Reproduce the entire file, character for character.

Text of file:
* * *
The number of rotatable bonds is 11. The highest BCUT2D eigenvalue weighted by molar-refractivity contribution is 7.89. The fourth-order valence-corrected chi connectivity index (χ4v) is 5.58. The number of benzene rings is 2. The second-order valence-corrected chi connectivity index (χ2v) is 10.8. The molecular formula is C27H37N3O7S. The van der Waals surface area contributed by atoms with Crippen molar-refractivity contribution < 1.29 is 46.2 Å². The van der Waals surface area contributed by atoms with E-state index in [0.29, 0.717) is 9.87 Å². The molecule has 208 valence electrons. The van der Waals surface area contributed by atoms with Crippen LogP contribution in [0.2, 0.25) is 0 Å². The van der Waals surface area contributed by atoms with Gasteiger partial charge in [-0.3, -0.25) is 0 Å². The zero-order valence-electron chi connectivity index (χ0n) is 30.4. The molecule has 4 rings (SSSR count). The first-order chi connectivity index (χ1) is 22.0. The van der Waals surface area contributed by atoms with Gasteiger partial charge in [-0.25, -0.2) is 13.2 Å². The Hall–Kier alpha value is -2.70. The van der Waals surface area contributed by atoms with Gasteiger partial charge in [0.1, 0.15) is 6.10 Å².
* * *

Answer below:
The number of rotatable bonds is 11. The highest BCUT2D eigenvalue weighted by molar-refractivity contribution is 7.89. The fourth-order valence-corrected chi connectivity index (χ4v) is 5.58. The number of benzene rings is 2. The second-order valence-corrected chi connectivity index (χ2v) is 10.8. The molecular formula is C27H37N3O7S. The van der Waals surface area contributed by atoms with Crippen molar-refractivity contribution < 1.29 is 46.2 Å². The van der Waals surface area contributed by atoms with E-state index in [0.29, 0.717) is 9.87 Å². The molecule has 208 valence electrons. The van der Waals surface area contributed by atoms with Crippen LogP contribution in [0.2, 0.25) is 0 Å². The van der Waals surface area contributed by atoms with Gasteiger partial charge in [-0.3, -0.25) is 0 Å². The zero-order valence-electron chi connectivity index (χ0n) is 30.4. The molecule has 4 rings (SSSR count). The first-order chi connectivity index (χ1) is 22.0. The van der Waals surface area contributed by atoms with Gasteiger partial charge in [-0.25, -0.2) is 13.2 Å². The Hall–Kier alpha value is -2.70. The van der Waals surface area contributed by atoms with Gasteiger partial charge in [0.1, 0.15) is 6.10 Å².